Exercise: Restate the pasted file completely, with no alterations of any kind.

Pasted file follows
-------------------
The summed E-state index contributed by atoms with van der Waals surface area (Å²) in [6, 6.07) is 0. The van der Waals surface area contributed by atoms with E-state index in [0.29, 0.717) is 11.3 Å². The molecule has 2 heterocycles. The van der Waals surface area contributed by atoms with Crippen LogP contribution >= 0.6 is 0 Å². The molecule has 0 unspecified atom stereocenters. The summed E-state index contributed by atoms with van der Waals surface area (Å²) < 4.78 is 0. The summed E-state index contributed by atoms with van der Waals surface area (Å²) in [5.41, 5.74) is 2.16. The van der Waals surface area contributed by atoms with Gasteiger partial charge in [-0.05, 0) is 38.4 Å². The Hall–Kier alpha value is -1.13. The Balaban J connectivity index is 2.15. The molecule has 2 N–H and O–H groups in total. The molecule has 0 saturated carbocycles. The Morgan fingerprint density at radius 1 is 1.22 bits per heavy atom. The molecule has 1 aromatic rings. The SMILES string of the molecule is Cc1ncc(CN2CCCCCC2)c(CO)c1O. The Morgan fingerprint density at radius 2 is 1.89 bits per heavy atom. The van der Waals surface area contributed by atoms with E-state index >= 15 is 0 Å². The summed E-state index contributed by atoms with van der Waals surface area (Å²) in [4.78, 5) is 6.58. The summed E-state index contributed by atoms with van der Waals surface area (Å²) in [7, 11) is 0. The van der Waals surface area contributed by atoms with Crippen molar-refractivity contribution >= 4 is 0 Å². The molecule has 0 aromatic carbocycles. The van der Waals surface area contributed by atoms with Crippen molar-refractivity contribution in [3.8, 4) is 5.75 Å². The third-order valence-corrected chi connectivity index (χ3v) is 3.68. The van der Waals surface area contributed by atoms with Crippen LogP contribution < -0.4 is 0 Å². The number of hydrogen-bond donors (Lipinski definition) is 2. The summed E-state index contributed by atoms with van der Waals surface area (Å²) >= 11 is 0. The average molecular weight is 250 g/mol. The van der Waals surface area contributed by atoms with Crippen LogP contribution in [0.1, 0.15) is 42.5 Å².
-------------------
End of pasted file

The summed E-state index contributed by atoms with van der Waals surface area (Å²) in [6, 6.07) is 0. The van der Waals surface area contributed by atoms with E-state index in [0.29, 0.717) is 11.3 Å². The molecule has 2 heterocycles. The van der Waals surface area contributed by atoms with Crippen LogP contribution >= 0.6 is 0 Å². The molecule has 0 unspecified atom stereocenters. The summed E-state index contributed by atoms with van der Waals surface area (Å²) < 4.78 is 0. The summed E-state index contributed by atoms with van der Waals surface area (Å²) in [5.41, 5.74) is 2.16. The van der Waals surface area contributed by atoms with Gasteiger partial charge in [-0.05, 0) is 38.4 Å². The Hall–Kier alpha value is -1.13. The Balaban J connectivity index is 2.15. The molecule has 2 N–H and O–H groups in total. The molecule has 0 saturated carbocycles. The Morgan fingerprint density at radius 1 is 1.22 bits per heavy atom. The molecule has 1 aromatic rings. The SMILES string of the molecule is Cc1ncc(CN2CCCCCC2)c(CO)c1O. The Morgan fingerprint density at radius 2 is 1.89 bits per heavy atom. The van der Waals surface area contributed by atoms with E-state index >= 15 is 0 Å². The summed E-state index contributed by atoms with van der Waals surface area (Å²) in [4.78, 5) is 6.58. The summed E-state index contributed by atoms with van der Waals surface area (Å²) in [7, 11) is 0. The van der Waals surface area contributed by atoms with Crippen molar-refractivity contribution >= 4 is 0 Å². The molecule has 0 aromatic carbocycles. The van der Waals surface area contributed by atoms with Crippen molar-refractivity contribution in [3.8, 4) is 5.75 Å². The third-order valence-corrected chi connectivity index (χ3v) is 3.68. The van der Waals surface area contributed by atoms with Crippen LogP contribution < -0.4 is 0 Å². The number of hydrogen-bond donors (Lipinski definition) is 2. The summed E-state index contributed by atoms with van der Waals surface area (Å²) >= 11 is 0. The average molecular weight is 250 g/mol. The van der Waals surface area contributed by atoms with Crippen LogP contribution in [0.1, 0.15) is 42.5 Å².